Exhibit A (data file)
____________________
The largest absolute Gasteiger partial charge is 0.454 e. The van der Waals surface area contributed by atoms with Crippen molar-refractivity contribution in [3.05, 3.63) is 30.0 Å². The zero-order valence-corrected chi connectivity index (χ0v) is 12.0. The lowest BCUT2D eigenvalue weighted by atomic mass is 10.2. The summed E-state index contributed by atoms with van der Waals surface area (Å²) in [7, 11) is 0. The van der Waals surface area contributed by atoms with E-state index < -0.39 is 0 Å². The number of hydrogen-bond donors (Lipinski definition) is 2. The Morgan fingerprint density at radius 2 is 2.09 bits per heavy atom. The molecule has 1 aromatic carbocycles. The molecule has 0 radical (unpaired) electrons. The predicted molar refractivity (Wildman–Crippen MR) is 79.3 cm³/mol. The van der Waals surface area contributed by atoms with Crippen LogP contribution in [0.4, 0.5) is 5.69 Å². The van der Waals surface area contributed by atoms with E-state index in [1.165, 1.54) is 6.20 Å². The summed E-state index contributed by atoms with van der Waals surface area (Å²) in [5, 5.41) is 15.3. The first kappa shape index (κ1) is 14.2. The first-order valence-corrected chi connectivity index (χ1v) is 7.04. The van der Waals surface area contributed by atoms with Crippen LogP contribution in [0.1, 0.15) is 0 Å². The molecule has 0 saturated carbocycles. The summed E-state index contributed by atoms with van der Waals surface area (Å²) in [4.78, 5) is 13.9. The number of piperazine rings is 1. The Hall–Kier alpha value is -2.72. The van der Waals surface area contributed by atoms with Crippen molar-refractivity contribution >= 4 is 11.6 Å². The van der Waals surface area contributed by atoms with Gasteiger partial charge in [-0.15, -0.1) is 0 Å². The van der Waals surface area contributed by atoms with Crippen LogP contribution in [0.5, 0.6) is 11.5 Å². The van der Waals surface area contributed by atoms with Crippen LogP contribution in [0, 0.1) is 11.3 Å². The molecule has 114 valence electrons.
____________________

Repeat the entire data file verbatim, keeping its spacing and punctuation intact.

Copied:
The largest absolute Gasteiger partial charge is 0.454 e. The van der Waals surface area contributed by atoms with Crippen molar-refractivity contribution in [3.05, 3.63) is 30.0 Å². The zero-order valence-corrected chi connectivity index (χ0v) is 12.0. The lowest BCUT2D eigenvalue weighted by atomic mass is 10.2. The summed E-state index contributed by atoms with van der Waals surface area (Å²) in [7, 11) is 0. The van der Waals surface area contributed by atoms with E-state index < -0.39 is 0 Å². The number of hydrogen-bond donors (Lipinski definition) is 2. The Morgan fingerprint density at radius 2 is 2.09 bits per heavy atom. The molecule has 1 aromatic carbocycles. The molecule has 0 radical (unpaired) electrons. The predicted molar refractivity (Wildman–Crippen MR) is 79.3 cm³/mol. The van der Waals surface area contributed by atoms with Crippen LogP contribution in [0.4, 0.5) is 5.69 Å². The van der Waals surface area contributed by atoms with E-state index in [1.165, 1.54) is 6.20 Å². The summed E-state index contributed by atoms with van der Waals surface area (Å²) in [5, 5.41) is 15.3. The first kappa shape index (κ1) is 14.2. The first-order valence-corrected chi connectivity index (χ1v) is 7.04. The van der Waals surface area contributed by atoms with Crippen LogP contribution in [0.1, 0.15) is 0 Å². The molecule has 0 saturated carbocycles. The summed E-state index contributed by atoms with van der Waals surface area (Å²) in [4.78, 5) is 13.9. The number of piperazine rings is 1. The Hall–Kier alpha value is -2.72. The van der Waals surface area contributed by atoms with Crippen molar-refractivity contribution >= 4 is 11.6 Å². The van der Waals surface area contributed by atoms with Gasteiger partial charge in [-0.15, -0.1) is 0 Å². The van der Waals surface area contributed by atoms with Crippen LogP contribution in [0.5, 0.6) is 11.5 Å². The van der Waals surface area contributed by atoms with Crippen LogP contribution in [0, 0.1) is 11.3 Å². The molecule has 114 valence electrons.